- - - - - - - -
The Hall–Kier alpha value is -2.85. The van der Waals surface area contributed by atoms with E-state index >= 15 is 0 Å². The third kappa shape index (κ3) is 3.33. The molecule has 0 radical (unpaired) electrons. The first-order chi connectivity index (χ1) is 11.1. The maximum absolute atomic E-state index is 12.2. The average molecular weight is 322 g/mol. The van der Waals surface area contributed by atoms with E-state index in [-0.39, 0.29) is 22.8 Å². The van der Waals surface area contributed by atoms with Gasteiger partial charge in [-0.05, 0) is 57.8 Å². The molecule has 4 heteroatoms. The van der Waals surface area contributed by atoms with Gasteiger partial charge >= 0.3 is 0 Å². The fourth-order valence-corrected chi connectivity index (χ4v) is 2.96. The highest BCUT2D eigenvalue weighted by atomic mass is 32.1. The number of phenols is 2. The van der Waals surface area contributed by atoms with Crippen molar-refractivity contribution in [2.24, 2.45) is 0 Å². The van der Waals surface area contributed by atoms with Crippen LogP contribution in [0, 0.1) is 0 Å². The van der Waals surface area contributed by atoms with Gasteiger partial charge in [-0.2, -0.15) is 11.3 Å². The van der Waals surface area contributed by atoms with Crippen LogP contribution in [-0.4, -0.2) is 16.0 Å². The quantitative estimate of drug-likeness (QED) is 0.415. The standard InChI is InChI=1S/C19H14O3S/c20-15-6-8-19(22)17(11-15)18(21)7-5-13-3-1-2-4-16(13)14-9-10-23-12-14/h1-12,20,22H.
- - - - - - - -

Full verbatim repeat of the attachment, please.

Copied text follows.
The Hall–Kier alpha value is -2.85. The van der Waals surface area contributed by atoms with E-state index >= 15 is 0 Å². The third kappa shape index (κ3) is 3.33. The molecule has 0 radical (unpaired) electrons. The first-order chi connectivity index (χ1) is 11.1. The maximum absolute atomic E-state index is 12.2. The average molecular weight is 322 g/mol. The van der Waals surface area contributed by atoms with E-state index in [-0.39, 0.29) is 22.8 Å². The van der Waals surface area contributed by atoms with Gasteiger partial charge in [-0.05, 0) is 57.8 Å². The molecule has 4 heteroatoms. The van der Waals surface area contributed by atoms with Gasteiger partial charge >= 0.3 is 0 Å². The fourth-order valence-corrected chi connectivity index (χ4v) is 2.96. The highest BCUT2D eigenvalue weighted by atomic mass is 32.1. The number of phenols is 2. The van der Waals surface area contributed by atoms with Crippen molar-refractivity contribution in [2.24, 2.45) is 0 Å². The van der Waals surface area contributed by atoms with Crippen LogP contribution in [0, 0.1) is 0 Å². The van der Waals surface area contributed by atoms with Gasteiger partial charge in [-0.2, -0.15) is 11.3 Å². The van der Waals surface area contributed by atoms with Crippen LogP contribution in [-0.4, -0.2) is 16.0 Å². The quantitative estimate of drug-likeness (QED) is 0.415. The standard InChI is InChI=1S/C19H14O3S/c20-15-6-8-19(22)17(11-15)18(21)7-5-13-3-1-2-4-16(13)14-9-10-23-12-14/h1-12,20,22H.